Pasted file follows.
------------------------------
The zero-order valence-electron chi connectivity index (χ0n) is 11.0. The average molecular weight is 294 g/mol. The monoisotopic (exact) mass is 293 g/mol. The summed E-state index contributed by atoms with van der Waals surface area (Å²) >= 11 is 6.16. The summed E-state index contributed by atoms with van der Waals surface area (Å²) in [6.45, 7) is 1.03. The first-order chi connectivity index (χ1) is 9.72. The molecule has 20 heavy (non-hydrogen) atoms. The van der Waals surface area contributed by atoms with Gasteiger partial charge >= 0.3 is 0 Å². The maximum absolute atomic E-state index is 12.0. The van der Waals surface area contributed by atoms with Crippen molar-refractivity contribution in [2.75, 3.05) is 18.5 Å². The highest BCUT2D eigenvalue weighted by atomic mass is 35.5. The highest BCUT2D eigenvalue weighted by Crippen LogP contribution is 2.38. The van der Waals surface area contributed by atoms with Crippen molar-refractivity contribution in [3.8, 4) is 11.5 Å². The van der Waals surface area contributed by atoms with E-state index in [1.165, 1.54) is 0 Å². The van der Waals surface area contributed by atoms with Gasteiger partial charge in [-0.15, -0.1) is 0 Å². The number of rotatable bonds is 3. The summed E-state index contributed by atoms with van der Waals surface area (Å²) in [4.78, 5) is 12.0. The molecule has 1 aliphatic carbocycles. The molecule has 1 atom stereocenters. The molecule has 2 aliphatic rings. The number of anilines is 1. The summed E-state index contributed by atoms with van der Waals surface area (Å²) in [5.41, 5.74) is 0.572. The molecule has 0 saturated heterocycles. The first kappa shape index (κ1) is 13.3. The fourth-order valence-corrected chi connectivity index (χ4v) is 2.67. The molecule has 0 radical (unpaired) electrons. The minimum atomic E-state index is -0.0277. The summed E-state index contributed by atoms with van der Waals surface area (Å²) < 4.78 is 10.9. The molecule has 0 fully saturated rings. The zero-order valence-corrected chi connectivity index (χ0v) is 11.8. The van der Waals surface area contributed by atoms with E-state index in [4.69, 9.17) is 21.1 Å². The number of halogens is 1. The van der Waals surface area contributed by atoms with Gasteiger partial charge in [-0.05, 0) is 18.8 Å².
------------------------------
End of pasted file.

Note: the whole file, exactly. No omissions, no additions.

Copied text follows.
The zero-order valence-electron chi connectivity index (χ0n) is 11.0. The average molecular weight is 294 g/mol. The monoisotopic (exact) mass is 293 g/mol. The summed E-state index contributed by atoms with van der Waals surface area (Å²) >= 11 is 6.16. The summed E-state index contributed by atoms with van der Waals surface area (Å²) in [6.45, 7) is 1.03. The first-order chi connectivity index (χ1) is 9.72. The molecule has 20 heavy (non-hydrogen) atoms. The van der Waals surface area contributed by atoms with Gasteiger partial charge >= 0.3 is 0 Å². The maximum absolute atomic E-state index is 12.0. The van der Waals surface area contributed by atoms with Crippen molar-refractivity contribution in [2.75, 3.05) is 18.5 Å². The highest BCUT2D eigenvalue weighted by atomic mass is 35.5. The highest BCUT2D eigenvalue weighted by Crippen LogP contribution is 2.38. The van der Waals surface area contributed by atoms with Crippen molar-refractivity contribution in [3.8, 4) is 11.5 Å². The van der Waals surface area contributed by atoms with E-state index in [1.165, 1.54) is 0 Å². The van der Waals surface area contributed by atoms with Gasteiger partial charge in [-0.15, -0.1) is 0 Å². The number of rotatable bonds is 3. The summed E-state index contributed by atoms with van der Waals surface area (Å²) in [4.78, 5) is 12.0. The molecule has 1 aliphatic carbocycles. The molecule has 1 atom stereocenters. The molecule has 2 aliphatic rings. The number of anilines is 1. The summed E-state index contributed by atoms with van der Waals surface area (Å²) in [5.41, 5.74) is 0.572. The molecule has 0 saturated heterocycles. The first kappa shape index (κ1) is 13.3. The fourth-order valence-corrected chi connectivity index (χ4v) is 2.67. The molecule has 0 radical (unpaired) electrons. The minimum atomic E-state index is -0.0277. The summed E-state index contributed by atoms with van der Waals surface area (Å²) < 4.78 is 10.9. The molecule has 0 fully saturated rings. The zero-order valence-corrected chi connectivity index (χ0v) is 11.8. The van der Waals surface area contributed by atoms with E-state index in [4.69, 9.17) is 21.1 Å². The number of halogens is 1. The van der Waals surface area contributed by atoms with Gasteiger partial charge in [-0.05, 0) is 18.8 Å².